One of the must see places in Australia is Ayers Rock. It’s one of the most recognizable landscapes in the world. The land was given back to the aboriginal peoples who changed its’ name back to the original Uluru. There are over a half million visitors a year but no overnight accommodations in the park. A nearby well developed service village provides all needs for the visitors. It has become the 4th largest city in the Northern Territories. There are campgrounds available for the budget travelers since the hotel rooms are $400+ a night. It was a good night to break out the tent.
I’ve seen plenty of postcards of Uluru and was sure that the red hue was digitally enhanced. As we approached the park entrance in the distance we could see the red rusted mound protruding from the desert floor. It didn’t require any color enhancement.
Our first stop was the well designed cultural center that tries to educate the visitor how sacred the land is to aboriginal people. They discourage climbing Uluru or removing any rocks from the park. According to the local story of “the sorry rocks” everyday there is a package from a guilty tourist mailing back a souvenir rock with a letter of apology for the misdeed. Some feel guilty while others feel it has brought them bad luck and want to return the rocks to change their luck.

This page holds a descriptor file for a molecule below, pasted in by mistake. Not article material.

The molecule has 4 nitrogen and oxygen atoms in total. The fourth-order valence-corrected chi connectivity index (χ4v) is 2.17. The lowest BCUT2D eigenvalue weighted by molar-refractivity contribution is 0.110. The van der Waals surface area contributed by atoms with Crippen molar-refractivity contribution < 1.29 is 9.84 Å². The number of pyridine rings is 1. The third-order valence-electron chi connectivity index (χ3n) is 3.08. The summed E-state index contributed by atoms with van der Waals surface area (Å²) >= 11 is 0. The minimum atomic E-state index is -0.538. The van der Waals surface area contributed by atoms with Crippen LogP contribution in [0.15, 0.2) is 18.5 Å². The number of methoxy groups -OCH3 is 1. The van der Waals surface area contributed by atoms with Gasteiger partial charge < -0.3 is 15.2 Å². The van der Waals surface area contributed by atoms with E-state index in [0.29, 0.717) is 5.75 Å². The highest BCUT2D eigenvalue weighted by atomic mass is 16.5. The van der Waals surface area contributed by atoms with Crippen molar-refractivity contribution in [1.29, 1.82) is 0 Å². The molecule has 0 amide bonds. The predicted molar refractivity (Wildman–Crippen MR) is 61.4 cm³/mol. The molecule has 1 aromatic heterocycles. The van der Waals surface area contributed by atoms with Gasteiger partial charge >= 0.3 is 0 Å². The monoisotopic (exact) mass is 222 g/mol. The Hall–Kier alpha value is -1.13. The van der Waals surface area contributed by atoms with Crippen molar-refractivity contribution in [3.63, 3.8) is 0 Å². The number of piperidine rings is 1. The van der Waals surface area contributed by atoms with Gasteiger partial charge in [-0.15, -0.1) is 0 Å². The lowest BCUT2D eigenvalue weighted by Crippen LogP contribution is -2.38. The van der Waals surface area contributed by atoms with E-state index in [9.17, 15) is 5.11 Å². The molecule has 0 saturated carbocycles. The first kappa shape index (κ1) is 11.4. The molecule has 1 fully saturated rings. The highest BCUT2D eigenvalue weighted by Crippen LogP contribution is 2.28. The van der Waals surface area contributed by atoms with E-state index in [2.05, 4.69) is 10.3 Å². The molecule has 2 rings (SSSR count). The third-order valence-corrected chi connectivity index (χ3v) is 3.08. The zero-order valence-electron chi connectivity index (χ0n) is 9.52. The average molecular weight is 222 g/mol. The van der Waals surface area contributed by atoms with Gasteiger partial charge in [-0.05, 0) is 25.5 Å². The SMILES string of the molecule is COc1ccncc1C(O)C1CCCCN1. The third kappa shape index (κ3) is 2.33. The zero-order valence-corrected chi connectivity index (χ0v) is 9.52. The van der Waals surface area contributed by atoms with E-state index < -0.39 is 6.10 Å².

Parked the car where the climbing route starts. Despite the park literature asking people not to climb, there was a steady line heading up Uluru. The aboriginals see it something akin to climbing up the Lincoln Memorial and sitting on Lincolns head. Interestingly, in their culture only men are allowed to climb. They have many strict divisions of male and female roles.
We got a late start on our hike around Uluru. It’s hard to describe or take a photo to capture. Around every corner is another stunning view of the red rock cathedral.
With recent rains everything was in bloom and pools of water graced the edge of the rock base. Plenty of birds and lizards, but few pesky flies. It’s hard to frame a picture because of the scale but that didn’t stop me from trying. Nothing like digital photography.
It’s about 7 miles around, my legs were done at 3½ and near dusk. Annette continued on while I hitched a ride from a passing car. It was full dark when Annette got back to the car. Her last km was hurried along after she saw 2 dingoes (wild dogs) racing by behind her. It was a three quarter moon so plenty of light to see and be seen by the dingoes. It also lighted the way for the last of the climbers coming down off the rock.
The resort was hopping when we dropped in to find a meal. Live music, big screen, pool table, and hard working bar crew. It is known for its Outback menu, any kind of meat including emu, kangaroo, alligator and crocodile. We had pizza with pumpkin, tomato, basil and feta. Next was Ibuprofen, shower and bed.